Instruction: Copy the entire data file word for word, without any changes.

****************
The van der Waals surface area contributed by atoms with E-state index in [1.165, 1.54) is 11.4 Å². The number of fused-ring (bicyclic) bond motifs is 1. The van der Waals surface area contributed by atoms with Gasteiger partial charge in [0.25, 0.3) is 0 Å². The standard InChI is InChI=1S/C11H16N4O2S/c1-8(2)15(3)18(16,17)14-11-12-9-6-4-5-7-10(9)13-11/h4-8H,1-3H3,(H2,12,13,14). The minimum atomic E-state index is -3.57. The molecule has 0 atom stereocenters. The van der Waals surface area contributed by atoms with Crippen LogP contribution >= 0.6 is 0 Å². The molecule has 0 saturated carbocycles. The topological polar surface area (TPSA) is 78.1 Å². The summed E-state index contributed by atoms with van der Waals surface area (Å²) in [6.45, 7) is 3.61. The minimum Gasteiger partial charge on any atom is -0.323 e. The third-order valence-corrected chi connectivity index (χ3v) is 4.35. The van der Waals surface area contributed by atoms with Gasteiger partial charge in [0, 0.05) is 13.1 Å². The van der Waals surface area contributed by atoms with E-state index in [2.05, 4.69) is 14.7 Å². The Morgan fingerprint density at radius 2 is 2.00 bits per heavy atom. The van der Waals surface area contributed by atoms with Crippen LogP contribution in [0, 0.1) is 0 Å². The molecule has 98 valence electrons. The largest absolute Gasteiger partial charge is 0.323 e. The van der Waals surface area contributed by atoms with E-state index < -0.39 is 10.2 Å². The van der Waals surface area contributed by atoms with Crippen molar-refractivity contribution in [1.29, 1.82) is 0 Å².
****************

The van der Waals surface area contributed by atoms with E-state index in [1.165, 1.54) is 11.4 Å². The number of fused-ring (bicyclic) bond motifs is 1. The van der Waals surface area contributed by atoms with Gasteiger partial charge in [0.25, 0.3) is 0 Å². The standard InChI is InChI=1S/C11H16N4O2S/c1-8(2)15(3)18(16,17)14-11-12-9-6-4-5-7-10(9)13-11/h4-8H,1-3H3,(H2,12,13,14). The minimum atomic E-state index is -3.57. The molecule has 0 atom stereocenters. The van der Waals surface area contributed by atoms with Crippen LogP contribution >= 0.6 is 0 Å². The molecule has 0 saturated carbocycles. The topological polar surface area (TPSA) is 78.1 Å². The summed E-state index contributed by atoms with van der Waals surface area (Å²) in [6.45, 7) is 3.61. The minimum Gasteiger partial charge on any atom is -0.323 e. The third-order valence-corrected chi connectivity index (χ3v) is 4.35. The van der Waals surface area contributed by atoms with Gasteiger partial charge in [0, 0.05) is 13.1 Å². The van der Waals surface area contributed by atoms with E-state index in [2.05, 4.69) is 14.7 Å². The Morgan fingerprint density at radius 2 is 2.00 bits per heavy atom. The van der Waals surface area contributed by atoms with Crippen LogP contribution in [0, 0.1) is 0 Å². The molecule has 98 valence electrons. The largest absolute Gasteiger partial charge is 0.323 e. The van der Waals surface area contributed by atoms with E-state index < -0.39 is 10.2 Å². The van der Waals surface area contributed by atoms with Crippen molar-refractivity contribution in [1.29, 1.82) is 0 Å².